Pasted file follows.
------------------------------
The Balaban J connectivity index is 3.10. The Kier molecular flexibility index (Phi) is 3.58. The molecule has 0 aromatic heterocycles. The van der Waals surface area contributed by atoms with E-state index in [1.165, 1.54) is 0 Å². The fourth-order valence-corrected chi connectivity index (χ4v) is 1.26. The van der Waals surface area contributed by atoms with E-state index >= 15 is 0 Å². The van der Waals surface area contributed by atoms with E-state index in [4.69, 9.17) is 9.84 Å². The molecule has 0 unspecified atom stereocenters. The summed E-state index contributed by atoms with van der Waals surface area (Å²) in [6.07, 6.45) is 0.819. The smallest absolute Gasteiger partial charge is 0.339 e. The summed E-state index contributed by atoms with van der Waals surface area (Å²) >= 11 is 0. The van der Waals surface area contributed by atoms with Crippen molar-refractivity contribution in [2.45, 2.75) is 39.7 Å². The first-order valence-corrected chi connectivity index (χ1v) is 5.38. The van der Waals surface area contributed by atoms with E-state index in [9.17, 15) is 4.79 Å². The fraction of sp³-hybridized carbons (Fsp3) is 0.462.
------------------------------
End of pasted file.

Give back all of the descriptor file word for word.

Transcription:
The Balaban J connectivity index is 3.10. The Kier molecular flexibility index (Phi) is 3.58. The molecule has 0 aromatic heterocycles. The van der Waals surface area contributed by atoms with E-state index in [1.165, 1.54) is 0 Å². The fourth-order valence-corrected chi connectivity index (χ4v) is 1.26. The van der Waals surface area contributed by atoms with E-state index >= 15 is 0 Å². The van der Waals surface area contributed by atoms with E-state index in [4.69, 9.17) is 9.84 Å². The molecule has 0 unspecified atom stereocenters. The summed E-state index contributed by atoms with van der Waals surface area (Å²) in [6.07, 6.45) is 0.819. The smallest absolute Gasteiger partial charge is 0.339 e. The summed E-state index contributed by atoms with van der Waals surface area (Å²) >= 11 is 0. The van der Waals surface area contributed by atoms with Crippen molar-refractivity contribution in [2.45, 2.75) is 39.7 Å². The first-order valence-corrected chi connectivity index (χ1v) is 5.38. The van der Waals surface area contributed by atoms with E-state index in [9.17, 15) is 4.79 Å². The fraction of sp³-hybridized carbons (Fsp3) is 0.462.